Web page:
Would you fault yourself for taking this advice? Would you think that there is something wrong with you or that you’re somehow weak that you can’t have this knowledge on your own when in the middle of a field you’ve never been in before? No, of course not.

The same is true for us in real life.

So, next time you are frustrated that you can’t figure your sh*t out on your own when you feel like you give really great advice to others, don’t beat yourself up.

Remember, you’re human.

Remember, we need one another.

Remember, no matter how self-aware we consider ourselves, there will always be blind spots and new circumstances.

Remember that everyone can benefit from hearing the perspective of a trusted, wise person in their lives. Maybe that’s a friend, family member or a coach/therapist. If you’re looking to add such a person to your life right now or just want a fresh perspective on something that’s going on, I’ve got your back on that.

And finally, remember that life lessons and circumstances and bits of wisdom make their way into sayings, maxims, idioms, proverbs etc because they are so universally true.

So, yet again, you’re not alone. And, much to my comfort, neither am I because I’m right there with ya.

Mar
19

The Dreaded U.L.M. – Do you have it?

 

This week, my U.L.M. flared up again.

Yep, now everyone knows that I, Ginny Gay, suffer from U.L.M.

My boyfriend also suffers from it – though we’re sure he had it before we met.  Whew.

How about you, dear reader? Do you find yourself in the midst of a periodic U.L.M breakout that just happens to rear its ugly head at the most inopportune of times? Chances are, you do; you just may not know it by that name.

U.L.M. stands for Unspecified Low Mood. My boyfriend and I coined this term a while ago to describe a feeling of unknown or unspecified origin that just feels bad, yucky, unpleasant, low or heavy.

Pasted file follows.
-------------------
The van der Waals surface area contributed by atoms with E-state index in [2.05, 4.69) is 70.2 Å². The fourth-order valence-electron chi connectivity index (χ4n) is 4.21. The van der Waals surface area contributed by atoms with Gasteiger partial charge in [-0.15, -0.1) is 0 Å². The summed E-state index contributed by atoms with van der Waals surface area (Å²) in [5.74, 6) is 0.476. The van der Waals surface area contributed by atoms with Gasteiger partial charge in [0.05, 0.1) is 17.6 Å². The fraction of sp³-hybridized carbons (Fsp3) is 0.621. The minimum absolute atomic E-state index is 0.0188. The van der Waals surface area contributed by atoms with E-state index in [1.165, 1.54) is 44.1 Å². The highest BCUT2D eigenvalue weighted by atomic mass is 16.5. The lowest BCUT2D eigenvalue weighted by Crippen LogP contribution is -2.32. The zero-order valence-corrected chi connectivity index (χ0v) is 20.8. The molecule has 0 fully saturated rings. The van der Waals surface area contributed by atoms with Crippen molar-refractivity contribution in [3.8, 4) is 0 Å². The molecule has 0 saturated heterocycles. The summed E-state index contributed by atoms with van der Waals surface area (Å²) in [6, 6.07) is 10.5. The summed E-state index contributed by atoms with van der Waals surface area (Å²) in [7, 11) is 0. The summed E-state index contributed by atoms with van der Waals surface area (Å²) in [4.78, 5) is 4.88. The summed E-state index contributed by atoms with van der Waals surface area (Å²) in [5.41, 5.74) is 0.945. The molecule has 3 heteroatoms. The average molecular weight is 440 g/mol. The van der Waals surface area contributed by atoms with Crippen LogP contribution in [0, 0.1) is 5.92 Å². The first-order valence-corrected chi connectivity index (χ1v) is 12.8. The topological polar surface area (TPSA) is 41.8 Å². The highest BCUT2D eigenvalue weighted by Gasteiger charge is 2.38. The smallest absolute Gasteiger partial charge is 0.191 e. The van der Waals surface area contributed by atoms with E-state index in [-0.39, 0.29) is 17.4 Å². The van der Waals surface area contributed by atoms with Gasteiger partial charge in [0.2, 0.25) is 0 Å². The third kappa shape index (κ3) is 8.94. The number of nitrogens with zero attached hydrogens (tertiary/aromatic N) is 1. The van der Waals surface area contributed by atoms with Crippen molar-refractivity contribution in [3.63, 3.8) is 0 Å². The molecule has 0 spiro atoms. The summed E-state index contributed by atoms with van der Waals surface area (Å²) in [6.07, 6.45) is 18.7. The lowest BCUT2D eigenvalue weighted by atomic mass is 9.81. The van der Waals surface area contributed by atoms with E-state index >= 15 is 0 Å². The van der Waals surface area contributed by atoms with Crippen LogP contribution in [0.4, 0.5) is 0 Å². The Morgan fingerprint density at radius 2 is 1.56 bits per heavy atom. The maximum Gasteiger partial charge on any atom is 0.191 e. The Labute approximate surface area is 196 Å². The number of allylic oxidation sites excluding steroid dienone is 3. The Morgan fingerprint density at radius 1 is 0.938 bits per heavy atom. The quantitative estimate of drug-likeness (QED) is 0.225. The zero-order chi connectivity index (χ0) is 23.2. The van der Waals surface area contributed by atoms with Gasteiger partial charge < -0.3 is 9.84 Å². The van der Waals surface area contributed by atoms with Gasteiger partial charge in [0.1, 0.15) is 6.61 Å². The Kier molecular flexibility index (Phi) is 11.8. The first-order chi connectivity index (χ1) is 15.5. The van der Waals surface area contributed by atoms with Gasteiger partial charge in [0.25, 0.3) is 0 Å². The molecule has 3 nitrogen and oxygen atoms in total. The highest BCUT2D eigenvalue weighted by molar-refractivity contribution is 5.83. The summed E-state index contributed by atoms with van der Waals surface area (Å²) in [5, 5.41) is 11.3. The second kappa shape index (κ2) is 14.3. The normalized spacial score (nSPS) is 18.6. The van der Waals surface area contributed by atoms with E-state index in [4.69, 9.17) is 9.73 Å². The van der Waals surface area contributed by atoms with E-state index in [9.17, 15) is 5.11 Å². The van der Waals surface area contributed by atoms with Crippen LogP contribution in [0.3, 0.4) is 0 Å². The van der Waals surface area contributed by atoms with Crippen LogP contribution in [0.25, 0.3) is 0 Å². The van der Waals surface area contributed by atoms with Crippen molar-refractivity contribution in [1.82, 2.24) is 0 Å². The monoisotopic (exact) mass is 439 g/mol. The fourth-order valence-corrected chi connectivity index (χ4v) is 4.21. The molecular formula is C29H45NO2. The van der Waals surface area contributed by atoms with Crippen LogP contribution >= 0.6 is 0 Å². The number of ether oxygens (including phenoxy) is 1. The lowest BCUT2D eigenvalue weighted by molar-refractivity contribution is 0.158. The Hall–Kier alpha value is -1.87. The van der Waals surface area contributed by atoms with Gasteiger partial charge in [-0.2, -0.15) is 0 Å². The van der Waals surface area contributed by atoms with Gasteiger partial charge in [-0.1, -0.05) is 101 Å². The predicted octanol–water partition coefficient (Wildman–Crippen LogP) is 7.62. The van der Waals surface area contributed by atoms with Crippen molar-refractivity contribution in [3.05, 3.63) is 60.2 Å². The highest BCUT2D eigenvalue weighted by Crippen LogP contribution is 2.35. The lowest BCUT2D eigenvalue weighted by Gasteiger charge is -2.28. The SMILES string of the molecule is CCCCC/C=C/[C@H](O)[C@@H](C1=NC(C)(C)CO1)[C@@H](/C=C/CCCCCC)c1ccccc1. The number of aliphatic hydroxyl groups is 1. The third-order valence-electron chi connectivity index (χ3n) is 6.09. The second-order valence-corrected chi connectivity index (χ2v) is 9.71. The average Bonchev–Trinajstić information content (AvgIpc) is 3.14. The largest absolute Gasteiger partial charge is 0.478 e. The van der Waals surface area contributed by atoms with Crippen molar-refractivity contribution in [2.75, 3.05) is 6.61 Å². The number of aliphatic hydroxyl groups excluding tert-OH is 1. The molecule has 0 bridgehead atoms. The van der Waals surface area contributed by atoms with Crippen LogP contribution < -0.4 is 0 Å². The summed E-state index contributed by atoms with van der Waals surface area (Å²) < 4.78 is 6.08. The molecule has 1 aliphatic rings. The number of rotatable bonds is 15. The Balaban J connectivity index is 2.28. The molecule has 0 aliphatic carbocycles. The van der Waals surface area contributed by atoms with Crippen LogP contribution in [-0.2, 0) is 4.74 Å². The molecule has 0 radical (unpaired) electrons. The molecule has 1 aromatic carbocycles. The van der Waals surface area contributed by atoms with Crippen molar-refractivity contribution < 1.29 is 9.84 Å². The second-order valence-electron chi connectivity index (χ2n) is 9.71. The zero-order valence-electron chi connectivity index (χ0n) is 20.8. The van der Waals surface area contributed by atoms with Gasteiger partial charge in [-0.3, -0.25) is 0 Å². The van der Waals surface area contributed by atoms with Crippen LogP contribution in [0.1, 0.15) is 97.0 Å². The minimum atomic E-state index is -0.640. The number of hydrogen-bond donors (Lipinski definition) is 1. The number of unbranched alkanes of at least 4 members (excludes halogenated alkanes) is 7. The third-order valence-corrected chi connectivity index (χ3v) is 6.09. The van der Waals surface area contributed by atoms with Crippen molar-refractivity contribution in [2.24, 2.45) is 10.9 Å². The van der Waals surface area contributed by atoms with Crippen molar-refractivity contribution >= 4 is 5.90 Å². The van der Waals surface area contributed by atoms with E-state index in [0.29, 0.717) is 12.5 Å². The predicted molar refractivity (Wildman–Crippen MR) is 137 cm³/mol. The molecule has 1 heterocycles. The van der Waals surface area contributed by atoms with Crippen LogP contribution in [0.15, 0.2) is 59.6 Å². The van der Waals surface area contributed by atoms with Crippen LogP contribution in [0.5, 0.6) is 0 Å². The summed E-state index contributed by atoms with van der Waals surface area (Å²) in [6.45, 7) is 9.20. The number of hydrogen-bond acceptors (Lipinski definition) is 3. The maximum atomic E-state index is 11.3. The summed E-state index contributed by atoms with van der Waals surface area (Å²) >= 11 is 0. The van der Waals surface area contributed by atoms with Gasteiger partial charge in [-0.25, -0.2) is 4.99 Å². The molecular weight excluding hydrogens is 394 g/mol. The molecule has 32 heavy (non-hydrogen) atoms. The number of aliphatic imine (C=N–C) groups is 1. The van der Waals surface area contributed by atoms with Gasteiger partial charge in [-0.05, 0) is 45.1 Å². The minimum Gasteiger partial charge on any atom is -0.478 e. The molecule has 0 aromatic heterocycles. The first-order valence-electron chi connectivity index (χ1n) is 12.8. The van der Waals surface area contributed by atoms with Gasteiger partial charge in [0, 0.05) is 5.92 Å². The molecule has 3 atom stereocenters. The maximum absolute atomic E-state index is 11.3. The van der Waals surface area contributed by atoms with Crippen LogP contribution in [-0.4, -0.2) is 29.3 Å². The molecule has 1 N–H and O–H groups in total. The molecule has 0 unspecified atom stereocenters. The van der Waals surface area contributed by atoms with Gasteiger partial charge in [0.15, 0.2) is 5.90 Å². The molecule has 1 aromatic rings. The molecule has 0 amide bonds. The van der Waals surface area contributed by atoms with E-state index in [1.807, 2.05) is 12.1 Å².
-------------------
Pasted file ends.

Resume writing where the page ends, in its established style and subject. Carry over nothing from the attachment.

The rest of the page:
For me, the hallmark sign of U.L.M. is that I really can’t pinpoint the exact name of the feeling; it’s not anxiety, it’s not sadness and it’s not irritation. I also can’t pinpoint any reason to feel badly. But, there’s no denying it – and there seems to be no explaining it. It feels different than a bad mood. I don’t feel grumpy, I just feel low.

The good news is that it eventually passes. It may hang around for part of the day, an entire day or in really bad flare ups, several days in one week. The truth that no feeling is final is something I remind myself of as soon as I realize I’m in an episode and it feels really unpleasant.

 

Let me pause here and acknowledge one coping mechanism that disguises itself as a remedy: Comparison.

Comparison does not do anything to lift the heaviness of a U.L.M. In fact when it comes to pain and suffering, I believe that comparison is often the thief of healing.

Saying that others have it so much worse is certainly a true statement but the problem is that it shames the very real feelings someone is experiencing.

I think perspective is important and I think gratitude is hugely important. Sometimes the best remedy for any type of low mood is to help others who are also struggling in some way. When it crosses over and becomes unhelpful is when one doesn’t permit oneself to just go ahead and feel their feelings. Shaming them away only makes them come back later and with a vengeance.

If you get consumed by comparisons, you may just fail to honor your own feelings because you consider them too minor.

 

Ok, back to the U.L.M.